Based on the PMDA’s response, argenx expects that data collected in the global Phase 3 registration trial will serve as the basis for filing a marketing authorization for efgartigimod in Japan.
“There remains a significant unmet need in Japan for new treatment options for MG, and we are grateful for the feedback from the PMDA in facilitating a regulatory path towards achieving this goal,” Keith Woods, chief operating officer of argenx, said in a press release.
Planned to start before the end of 2018, the Phase 3 trial is expected to enroll about 150 gMG patients from clinical centers across Japan, North America, and Europe. The trial will include patients who are positive for acetylcholine receptor (AChR) autoantibodies, as well as those whose disease is driven by MuSK and LRP4 autoantibodies.
Participants will be randomized to receive 10 mg/kg of efgartigimod or a placebo for up to 26 weeks. After completion of the predefined treatment duration, the patients will have the opportunity to roll over into an open-label extension study in which they will receive the treatment for another year.
Data from the trial is also expected to support an FDA biologics license application to commercialize the investigative therapy in the U.S.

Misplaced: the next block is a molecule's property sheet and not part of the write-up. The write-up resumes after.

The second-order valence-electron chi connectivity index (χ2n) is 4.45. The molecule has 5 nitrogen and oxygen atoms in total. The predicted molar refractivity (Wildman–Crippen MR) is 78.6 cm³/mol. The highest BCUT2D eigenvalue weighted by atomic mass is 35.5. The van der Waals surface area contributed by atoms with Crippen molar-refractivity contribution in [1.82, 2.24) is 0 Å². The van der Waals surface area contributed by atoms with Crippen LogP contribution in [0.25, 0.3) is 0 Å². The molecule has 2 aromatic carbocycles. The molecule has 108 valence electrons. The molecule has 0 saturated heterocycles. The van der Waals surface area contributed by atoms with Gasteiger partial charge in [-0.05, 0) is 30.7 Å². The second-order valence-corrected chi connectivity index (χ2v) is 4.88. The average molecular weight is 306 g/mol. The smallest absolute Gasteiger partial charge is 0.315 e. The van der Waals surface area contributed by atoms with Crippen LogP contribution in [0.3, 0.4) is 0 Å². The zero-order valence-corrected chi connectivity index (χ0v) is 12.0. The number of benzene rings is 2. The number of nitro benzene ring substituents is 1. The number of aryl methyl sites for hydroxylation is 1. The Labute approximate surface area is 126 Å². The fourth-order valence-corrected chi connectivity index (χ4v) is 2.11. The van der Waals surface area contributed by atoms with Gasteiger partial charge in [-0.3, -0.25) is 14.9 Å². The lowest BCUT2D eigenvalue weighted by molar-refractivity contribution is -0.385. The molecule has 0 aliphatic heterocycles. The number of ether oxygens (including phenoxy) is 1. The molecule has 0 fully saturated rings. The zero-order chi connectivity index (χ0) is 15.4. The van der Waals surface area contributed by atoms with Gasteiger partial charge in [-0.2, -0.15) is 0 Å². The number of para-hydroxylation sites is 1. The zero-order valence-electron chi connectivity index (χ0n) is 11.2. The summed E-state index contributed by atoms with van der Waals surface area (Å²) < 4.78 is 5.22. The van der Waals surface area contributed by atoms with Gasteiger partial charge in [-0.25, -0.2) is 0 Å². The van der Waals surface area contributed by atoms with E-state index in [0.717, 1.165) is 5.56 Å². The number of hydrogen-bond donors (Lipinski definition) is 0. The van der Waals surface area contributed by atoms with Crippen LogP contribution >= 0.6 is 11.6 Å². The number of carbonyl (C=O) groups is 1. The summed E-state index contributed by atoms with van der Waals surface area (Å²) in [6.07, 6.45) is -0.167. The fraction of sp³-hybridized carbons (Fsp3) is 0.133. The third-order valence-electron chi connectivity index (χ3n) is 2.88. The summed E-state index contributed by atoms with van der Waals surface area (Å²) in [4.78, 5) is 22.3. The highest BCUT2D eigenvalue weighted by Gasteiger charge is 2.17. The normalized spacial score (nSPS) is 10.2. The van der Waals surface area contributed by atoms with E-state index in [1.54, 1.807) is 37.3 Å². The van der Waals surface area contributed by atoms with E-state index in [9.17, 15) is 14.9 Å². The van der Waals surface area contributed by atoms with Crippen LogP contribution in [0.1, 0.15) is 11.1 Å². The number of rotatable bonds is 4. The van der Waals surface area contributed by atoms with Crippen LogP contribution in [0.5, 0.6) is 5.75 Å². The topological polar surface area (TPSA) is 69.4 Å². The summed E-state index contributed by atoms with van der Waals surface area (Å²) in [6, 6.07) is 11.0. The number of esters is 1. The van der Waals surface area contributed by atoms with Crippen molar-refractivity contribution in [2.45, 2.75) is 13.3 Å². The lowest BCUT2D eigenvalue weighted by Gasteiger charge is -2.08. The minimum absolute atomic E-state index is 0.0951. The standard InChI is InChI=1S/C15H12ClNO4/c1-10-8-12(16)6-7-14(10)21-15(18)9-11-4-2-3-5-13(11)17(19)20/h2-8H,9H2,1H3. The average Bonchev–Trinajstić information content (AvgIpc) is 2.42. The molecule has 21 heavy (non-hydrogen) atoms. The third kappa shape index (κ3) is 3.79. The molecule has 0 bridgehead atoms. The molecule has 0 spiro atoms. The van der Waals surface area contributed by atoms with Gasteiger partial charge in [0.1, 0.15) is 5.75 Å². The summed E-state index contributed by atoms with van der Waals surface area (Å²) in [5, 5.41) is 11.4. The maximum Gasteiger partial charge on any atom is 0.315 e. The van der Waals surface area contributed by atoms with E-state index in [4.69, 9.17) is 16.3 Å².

“We look forward to launching the global Phase 3 trial of efgartigimod in gMG and continuing the ongoing discussions with the PMDA as we map out a potential path to market for our drug candidate, if approved,” Woods said.
Efgartigimod is a man-made antibody fragment specifically designed to promote the destruction and clearance of circulating disease-causing autoantibodies.
Adding efgartigimod to standard treatments reduced disease severity scores in 75% of the patients, compared with only 25% of patients treated with standard-of-care alone. Clinical improvements were seen as soon as after the first of four weekly infusions.
In addition, results from a Phase 1 trial (NCT03457649) in healthy volunteers showed that the investigative therapy can effectively reduce the levels of disease-associated autoantibodies in circulation.